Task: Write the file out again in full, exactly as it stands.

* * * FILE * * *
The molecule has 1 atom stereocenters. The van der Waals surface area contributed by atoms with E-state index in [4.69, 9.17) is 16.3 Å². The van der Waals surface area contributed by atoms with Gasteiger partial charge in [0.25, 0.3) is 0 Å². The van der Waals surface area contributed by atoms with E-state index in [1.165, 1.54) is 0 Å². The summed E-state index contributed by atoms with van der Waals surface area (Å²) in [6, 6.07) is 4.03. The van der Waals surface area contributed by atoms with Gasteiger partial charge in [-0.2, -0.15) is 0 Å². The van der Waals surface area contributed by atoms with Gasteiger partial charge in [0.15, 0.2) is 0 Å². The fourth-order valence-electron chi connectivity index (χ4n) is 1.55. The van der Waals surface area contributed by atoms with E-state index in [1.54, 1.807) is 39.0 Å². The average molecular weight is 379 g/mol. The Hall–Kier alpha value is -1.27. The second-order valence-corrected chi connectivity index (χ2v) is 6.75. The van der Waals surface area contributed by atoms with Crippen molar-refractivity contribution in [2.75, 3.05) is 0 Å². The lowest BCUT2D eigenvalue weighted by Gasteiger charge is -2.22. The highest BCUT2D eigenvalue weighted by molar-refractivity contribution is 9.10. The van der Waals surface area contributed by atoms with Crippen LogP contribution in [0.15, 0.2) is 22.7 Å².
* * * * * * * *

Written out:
The molecule has 1 atom stereocenters. The van der Waals surface area contributed by atoms with E-state index in [4.69, 9.17) is 16.3 Å². The van der Waals surface area contributed by atoms with Gasteiger partial charge in [0.25, 0.3) is 0 Å². The van der Waals surface area contributed by atoms with E-state index in [1.165, 1.54) is 0 Å². The summed E-state index contributed by atoms with van der Waals surface area (Å²) in [6, 6.07) is 4.03. The van der Waals surface area contributed by atoms with Gasteiger partial charge in [-0.2, -0.15) is 0 Å². The van der Waals surface area contributed by atoms with Gasteiger partial charge in [0.15, 0.2) is 0 Å². The fourth-order valence-electron chi connectivity index (χ4n) is 1.55. The van der Waals surface area contributed by atoms with E-state index in [1.54, 1.807) is 39.0 Å². The average molecular weight is 379 g/mol. The Hall–Kier alpha value is -1.27. The second-order valence-corrected chi connectivity index (χ2v) is 6.75. The van der Waals surface area contributed by atoms with Crippen molar-refractivity contribution in [2.75, 3.05) is 0 Å². The lowest BCUT2D eigenvalue weighted by Gasteiger charge is -2.22. The highest BCUT2D eigenvalue weighted by molar-refractivity contribution is 9.10. The van der Waals surface area contributed by atoms with Crippen LogP contribution in [0.15, 0.2) is 22.7 Å².